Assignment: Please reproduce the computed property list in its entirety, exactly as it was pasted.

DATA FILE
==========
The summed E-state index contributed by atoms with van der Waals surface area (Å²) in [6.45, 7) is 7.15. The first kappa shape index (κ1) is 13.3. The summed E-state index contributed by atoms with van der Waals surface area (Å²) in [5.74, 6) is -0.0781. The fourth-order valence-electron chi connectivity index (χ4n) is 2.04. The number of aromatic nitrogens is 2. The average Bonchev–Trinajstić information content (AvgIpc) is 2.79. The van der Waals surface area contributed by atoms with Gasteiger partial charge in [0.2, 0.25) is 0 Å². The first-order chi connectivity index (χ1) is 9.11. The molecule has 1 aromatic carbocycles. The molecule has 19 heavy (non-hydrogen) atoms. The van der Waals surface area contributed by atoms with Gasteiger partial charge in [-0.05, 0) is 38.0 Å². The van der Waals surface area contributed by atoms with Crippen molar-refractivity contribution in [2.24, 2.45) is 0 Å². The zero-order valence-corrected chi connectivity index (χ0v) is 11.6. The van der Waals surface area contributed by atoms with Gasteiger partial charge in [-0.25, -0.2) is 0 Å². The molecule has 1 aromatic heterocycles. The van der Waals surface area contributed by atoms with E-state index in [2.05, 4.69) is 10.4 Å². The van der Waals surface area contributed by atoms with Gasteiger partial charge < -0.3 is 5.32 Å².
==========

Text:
The summed E-state index contributed by atoms with van der Waals surface area (Å²) in [6.45, 7) is 7.15. The first kappa shape index (κ1) is 13.3. The summed E-state index contributed by atoms with van der Waals surface area (Å²) in [5.74, 6) is -0.0781. The fourth-order valence-electron chi connectivity index (χ4n) is 2.04. The number of aromatic nitrogens is 2. The average Bonchev–Trinajstić information content (AvgIpc) is 2.79. The van der Waals surface area contributed by atoms with Gasteiger partial charge in [0.2, 0.25) is 0 Å². The first-order chi connectivity index (χ1) is 9.11. The molecule has 1 aromatic carbocycles. The molecule has 19 heavy (non-hydrogen) atoms. The van der Waals surface area contributed by atoms with Gasteiger partial charge in [-0.05, 0) is 38.0 Å². The van der Waals surface area contributed by atoms with Crippen molar-refractivity contribution in [2.24, 2.45) is 0 Å². The zero-order valence-corrected chi connectivity index (χ0v) is 11.6. The van der Waals surface area contributed by atoms with Gasteiger partial charge in [-0.25, -0.2) is 0 Å². The molecule has 1 aromatic heterocycles. The van der Waals surface area contributed by atoms with E-state index in [2.05, 4.69) is 10.4 Å². The van der Waals surface area contributed by atoms with Gasteiger partial charge < -0.3 is 5.32 Å².